All it really takes for a dog to snuggle up to a heating source is, in fact, a heating source. If you provide one by starting a fire or switching on a space heater, or if the sun is streaming through a window, your dog is likely to find it sooner or later and to commandeer a space nice and close to it. Tales of doggie determination to hog the heat range from laying down on central heating vents (and letting the warm, forced air bathe their belly in a luxuriant, balmy breeze) to actually crawling underneath a wood stove and staying there.
Given that, you might consider steering your dog toward particular spots that keep him a safe distance from the fire or heat source. Instead of lettting Buster flop down three inches from the fireplace, put up a secure screen (to prevent sparks and embers from flying out and to prevent canine tails from flopping in) and a soft, inviting doggie bed that's a little farther from the fire and a little closer to you. Encourage your dog to check out and use the bed, and discourage him from sleeping directly adjacent to the fire.
You can also consider purchasing space heaters with certain safety-related features. For example, overheat cutoffs and tip-over switches provide extra safety by simply cutting the power completely if the unit gets too hot or if it is inadvertently knocked over. And while units with exposed heating elements often have metal grills over them to prevent contact with the hottest parts of the heater, give some thought to heaters without exposed heating elements at all. For example, ceramic-element heaters; they take longer to heat up, but have no hot parts that a dog or child could possibly touch and burn themselves on.
Other Solutions and Considerations
Keep in mind that indoor air during the winter months is often very dry, which can increase risk of dehydration. Add in a dog that's determined to suck up every degree of heat he can expose himself to, and you've got a recipe for canine dehydration. Forestall this by providing plenty of clean, fresh water and perhaps even an extra water dish in the winter months. It's also wise, before the weather turns cold each fall, to review the signs and symptoms of canine burns, as well as first aid and further treatment steps. While a dog owner can certainly perform first aid for their dog in case of burns, you'll want to consult with your vet to ensure that the burns aren't serious. If they are, your vet will need to take charge of the treatment. If only first-degree burns are present, your vet will be able to provide you with clear, simple treatment instructions.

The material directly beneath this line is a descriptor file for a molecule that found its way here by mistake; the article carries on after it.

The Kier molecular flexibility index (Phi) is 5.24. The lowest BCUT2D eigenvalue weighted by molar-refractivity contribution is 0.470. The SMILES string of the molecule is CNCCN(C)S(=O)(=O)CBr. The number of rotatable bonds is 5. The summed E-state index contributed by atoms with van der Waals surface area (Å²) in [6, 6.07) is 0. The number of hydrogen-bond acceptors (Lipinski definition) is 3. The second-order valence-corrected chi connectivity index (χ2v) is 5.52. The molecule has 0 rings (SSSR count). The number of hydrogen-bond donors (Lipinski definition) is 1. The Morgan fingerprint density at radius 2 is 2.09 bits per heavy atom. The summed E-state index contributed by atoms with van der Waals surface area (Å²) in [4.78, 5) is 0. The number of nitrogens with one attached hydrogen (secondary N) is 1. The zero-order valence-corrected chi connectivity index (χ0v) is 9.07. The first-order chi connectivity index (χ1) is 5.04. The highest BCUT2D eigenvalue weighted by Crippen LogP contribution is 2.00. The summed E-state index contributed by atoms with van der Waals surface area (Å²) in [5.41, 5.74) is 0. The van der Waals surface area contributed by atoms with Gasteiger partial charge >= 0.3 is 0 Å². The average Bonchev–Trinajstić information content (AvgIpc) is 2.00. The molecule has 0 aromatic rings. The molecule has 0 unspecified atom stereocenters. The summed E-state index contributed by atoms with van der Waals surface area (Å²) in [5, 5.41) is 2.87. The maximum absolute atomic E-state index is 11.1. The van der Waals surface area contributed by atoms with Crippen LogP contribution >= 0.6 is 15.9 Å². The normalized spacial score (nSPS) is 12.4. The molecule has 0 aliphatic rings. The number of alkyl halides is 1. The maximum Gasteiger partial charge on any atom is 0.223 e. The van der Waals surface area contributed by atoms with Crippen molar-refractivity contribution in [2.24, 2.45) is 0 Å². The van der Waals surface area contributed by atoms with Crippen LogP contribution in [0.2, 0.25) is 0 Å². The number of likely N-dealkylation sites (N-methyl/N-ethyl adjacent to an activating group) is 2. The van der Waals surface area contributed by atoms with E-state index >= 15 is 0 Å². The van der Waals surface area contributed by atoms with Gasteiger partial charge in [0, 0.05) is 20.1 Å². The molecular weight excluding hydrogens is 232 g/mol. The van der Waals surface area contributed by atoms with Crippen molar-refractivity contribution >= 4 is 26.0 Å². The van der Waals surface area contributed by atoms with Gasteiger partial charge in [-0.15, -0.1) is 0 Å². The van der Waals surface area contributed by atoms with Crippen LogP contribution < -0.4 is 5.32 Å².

Fireplaces have been beloved by man and dog alike since the Stone Age. Stoves and space heaters are modern fireplaces that canines and humanity find just as useful. As long as there's winter, humans and dogs alike are going to rely on fireplaces, stoves, and space heaters to make the season more comfortable. But despite that reliance, make sure that your dogs don't get too chummy with your heat source. Take a few precautions so that you can all enjoy the heat with as little risk as possible.
Written by a Chow Chow lover Jodi Mai
Veterinary reviewed by:
Published: 02/22/2018, edited: 01/30/2020